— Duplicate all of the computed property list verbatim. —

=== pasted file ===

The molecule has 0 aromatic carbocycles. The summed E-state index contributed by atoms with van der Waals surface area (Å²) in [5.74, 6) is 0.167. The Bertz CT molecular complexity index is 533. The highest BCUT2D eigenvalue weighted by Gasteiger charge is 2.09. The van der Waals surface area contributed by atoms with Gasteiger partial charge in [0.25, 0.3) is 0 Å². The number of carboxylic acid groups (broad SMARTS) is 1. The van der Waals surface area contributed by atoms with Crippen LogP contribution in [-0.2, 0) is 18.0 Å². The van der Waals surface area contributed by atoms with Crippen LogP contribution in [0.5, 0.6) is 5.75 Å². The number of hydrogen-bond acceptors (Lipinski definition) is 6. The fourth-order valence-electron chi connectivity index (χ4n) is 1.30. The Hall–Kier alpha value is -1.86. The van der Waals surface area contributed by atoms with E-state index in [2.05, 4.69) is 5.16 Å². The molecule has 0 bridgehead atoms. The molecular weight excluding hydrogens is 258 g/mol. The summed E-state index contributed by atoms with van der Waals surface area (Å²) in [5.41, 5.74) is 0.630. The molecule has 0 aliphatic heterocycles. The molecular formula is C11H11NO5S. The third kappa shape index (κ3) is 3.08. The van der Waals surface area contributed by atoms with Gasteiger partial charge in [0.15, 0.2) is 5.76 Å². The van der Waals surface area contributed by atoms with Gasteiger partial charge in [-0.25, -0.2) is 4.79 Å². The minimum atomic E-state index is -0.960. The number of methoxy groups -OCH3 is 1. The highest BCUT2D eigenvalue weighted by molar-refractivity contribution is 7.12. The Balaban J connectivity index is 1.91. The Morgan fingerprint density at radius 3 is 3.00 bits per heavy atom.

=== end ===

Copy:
The molecule has 0 aromatic carbocycles. The summed E-state index contributed by atoms with van der Waals surface area (Å²) in [5.74, 6) is 0.167. The Bertz CT molecular complexity index is 533. The highest BCUT2D eigenvalue weighted by Gasteiger charge is 2.09. The van der Waals surface area contributed by atoms with Gasteiger partial charge in [0.25, 0.3) is 0 Å². The number of carboxylic acid groups (broad SMARTS) is 1. The van der Waals surface area contributed by atoms with Crippen LogP contribution in [-0.2, 0) is 18.0 Å². The van der Waals surface area contributed by atoms with Crippen LogP contribution in [0.5, 0.6) is 5.75 Å². The number of hydrogen-bond acceptors (Lipinski definition) is 6. The fourth-order valence-electron chi connectivity index (χ4n) is 1.30. The Hall–Kier alpha value is -1.86. The van der Waals surface area contributed by atoms with E-state index in [2.05, 4.69) is 5.16 Å². The molecule has 0 bridgehead atoms. The molecular weight excluding hydrogens is 258 g/mol. The summed E-state index contributed by atoms with van der Waals surface area (Å²) in [5.41, 5.74) is 0.630. The molecule has 0 aliphatic heterocycles. The molecular formula is C11H11NO5S. The third kappa shape index (κ3) is 3.08. The van der Waals surface area contributed by atoms with Gasteiger partial charge in [0.15, 0.2) is 5.76 Å². The van der Waals surface area contributed by atoms with Gasteiger partial charge in [-0.25, -0.2) is 4.79 Å². The minimum atomic E-state index is -0.960. The number of methoxy groups -OCH3 is 1. The highest BCUT2D eigenvalue weighted by molar-refractivity contribution is 7.12. The Balaban J connectivity index is 1.91. The Morgan fingerprint density at radius 3 is 3.00 bits per heavy atom.